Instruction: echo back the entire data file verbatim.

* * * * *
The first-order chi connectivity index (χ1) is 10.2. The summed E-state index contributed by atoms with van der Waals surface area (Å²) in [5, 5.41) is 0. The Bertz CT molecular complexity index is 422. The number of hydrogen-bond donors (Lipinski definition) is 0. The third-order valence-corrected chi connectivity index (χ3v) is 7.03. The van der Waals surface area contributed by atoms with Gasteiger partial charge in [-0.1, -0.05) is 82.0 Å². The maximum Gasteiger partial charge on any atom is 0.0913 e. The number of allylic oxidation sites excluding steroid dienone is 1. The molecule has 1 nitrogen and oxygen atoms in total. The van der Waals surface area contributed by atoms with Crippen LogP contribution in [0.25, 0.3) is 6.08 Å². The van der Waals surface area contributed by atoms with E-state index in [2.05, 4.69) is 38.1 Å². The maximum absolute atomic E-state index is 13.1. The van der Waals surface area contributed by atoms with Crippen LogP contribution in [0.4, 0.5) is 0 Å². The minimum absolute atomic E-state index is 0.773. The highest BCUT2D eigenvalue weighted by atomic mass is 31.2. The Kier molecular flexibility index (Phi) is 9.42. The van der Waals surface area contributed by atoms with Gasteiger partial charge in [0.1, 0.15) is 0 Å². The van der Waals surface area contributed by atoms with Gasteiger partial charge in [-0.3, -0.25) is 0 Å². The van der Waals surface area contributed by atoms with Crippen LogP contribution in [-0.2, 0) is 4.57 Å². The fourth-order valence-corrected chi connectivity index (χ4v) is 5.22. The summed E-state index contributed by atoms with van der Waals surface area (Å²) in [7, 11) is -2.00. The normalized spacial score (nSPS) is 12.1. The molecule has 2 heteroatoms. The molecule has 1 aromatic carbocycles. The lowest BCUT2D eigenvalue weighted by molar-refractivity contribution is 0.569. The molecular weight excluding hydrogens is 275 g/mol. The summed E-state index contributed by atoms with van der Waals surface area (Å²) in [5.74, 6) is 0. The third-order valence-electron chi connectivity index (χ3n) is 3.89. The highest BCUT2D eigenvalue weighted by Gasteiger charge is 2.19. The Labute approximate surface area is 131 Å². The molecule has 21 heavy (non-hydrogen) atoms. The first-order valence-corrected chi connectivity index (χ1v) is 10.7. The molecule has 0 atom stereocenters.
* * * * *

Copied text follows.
The first-order chi connectivity index (χ1) is 10.2. The summed E-state index contributed by atoms with van der Waals surface area (Å²) in [5, 5.41) is 0. The Bertz CT molecular complexity index is 422. The number of hydrogen-bond donors (Lipinski definition) is 0. The third-order valence-corrected chi connectivity index (χ3v) is 7.03. The van der Waals surface area contributed by atoms with Gasteiger partial charge in [-0.1, -0.05) is 82.0 Å². The maximum Gasteiger partial charge on any atom is 0.0913 e. The number of allylic oxidation sites excluding steroid dienone is 1. The molecule has 1 nitrogen and oxygen atoms in total. The van der Waals surface area contributed by atoms with Crippen LogP contribution in [0.25, 0.3) is 6.08 Å². The van der Waals surface area contributed by atoms with E-state index in [2.05, 4.69) is 38.1 Å². The maximum absolute atomic E-state index is 13.1. The van der Waals surface area contributed by atoms with Crippen LogP contribution in [0.4, 0.5) is 0 Å². The minimum absolute atomic E-state index is 0.773. The highest BCUT2D eigenvalue weighted by atomic mass is 31.2. The Kier molecular flexibility index (Phi) is 9.42. The van der Waals surface area contributed by atoms with Gasteiger partial charge in [0.1, 0.15) is 0 Å². The van der Waals surface area contributed by atoms with Gasteiger partial charge in [-0.3, -0.25) is 0 Å². The van der Waals surface area contributed by atoms with Crippen LogP contribution in [-0.2, 0) is 4.57 Å². The fourth-order valence-corrected chi connectivity index (χ4v) is 5.22. The summed E-state index contributed by atoms with van der Waals surface area (Å²) in [7, 11) is -2.00. The normalized spacial score (nSPS) is 12.1. The molecule has 2 heteroatoms. The molecule has 1 aromatic carbocycles. The lowest BCUT2D eigenvalue weighted by molar-refractivity contribution is 0.569. The molecular weight excluding hydrogens is 275 g/mol. The summed E-state index contributed by atoms with van der Waals surface area (Å²) in [5.74, 6) is 0. The third-order valence-electron chi connectivity index (χ3n) is 3.89. The highest BCUT2D eigenvalue weighted by Gasteiger charge is 2.19. The Labute approximate surface area is 131 Å². The molecule has 21 heavy (non-hydrogen) atoms. The first-order valence-corrected chi connectivity index (χ1v) is 10.7. The molecule has 0 atom stereocenters.